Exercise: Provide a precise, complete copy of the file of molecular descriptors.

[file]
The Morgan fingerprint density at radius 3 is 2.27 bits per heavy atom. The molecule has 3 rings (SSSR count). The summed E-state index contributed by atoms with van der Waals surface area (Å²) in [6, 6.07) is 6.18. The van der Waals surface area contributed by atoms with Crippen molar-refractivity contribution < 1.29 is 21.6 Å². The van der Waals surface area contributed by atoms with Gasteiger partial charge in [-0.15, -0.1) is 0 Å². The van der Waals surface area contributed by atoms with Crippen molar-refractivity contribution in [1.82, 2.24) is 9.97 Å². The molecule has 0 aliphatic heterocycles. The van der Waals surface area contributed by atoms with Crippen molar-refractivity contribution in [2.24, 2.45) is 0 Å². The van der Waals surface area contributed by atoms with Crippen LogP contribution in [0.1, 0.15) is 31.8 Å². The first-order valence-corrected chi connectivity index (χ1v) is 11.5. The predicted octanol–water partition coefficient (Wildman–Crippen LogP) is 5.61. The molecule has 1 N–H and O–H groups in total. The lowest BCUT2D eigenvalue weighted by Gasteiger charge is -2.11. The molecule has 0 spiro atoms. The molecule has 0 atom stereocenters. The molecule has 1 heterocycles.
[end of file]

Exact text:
The Morgan fingerprint density at radius 3 is 2.27 bits per heavy atom. The molecule has 3 rings (SSSR count). The summed E-state index contributed by atoms with van der Waals surface area (Å²) in [6, 6.07) is 6.18. The van der Waals surface area contributed by atoms with Crippen molar-refractivity contribution < 1.29 is 21.6 Å². The van der Waals surface area contributed by atoms with Gasteiger partial charge in [-0.15, -0.1) is 0 Å². The van der Waals surface area contributed by atoms with Crippen molar-refractivity contribution in [1.82, 2.24) is 9.97 Å². The molecule has 0 aliphatic heterocycles. The van der Waals surface area contributed by atoms with Crippen molar-refractivity contribution in [2.24, 2.45) is 0 Å². The van der Waals surface area contributed by atoms with Crippen LogP contribution in [0.1, 0.15) is 31.8 Å². The first-order valence-corrected chi connectivity index (χ1v) is 11.5. The predicted octanol–water partition coefficient (Wildman–Crippen LogP) is 5.61. The molecule has 1 N–H and O–H groups in total. The lowest BCUT2D eigenvalue weighted by Gasteiger charge is -2.11. The molecule has 0 spiro atoms. The molecule has 0 atom stereocenters. The molecule has 1 heterocycles.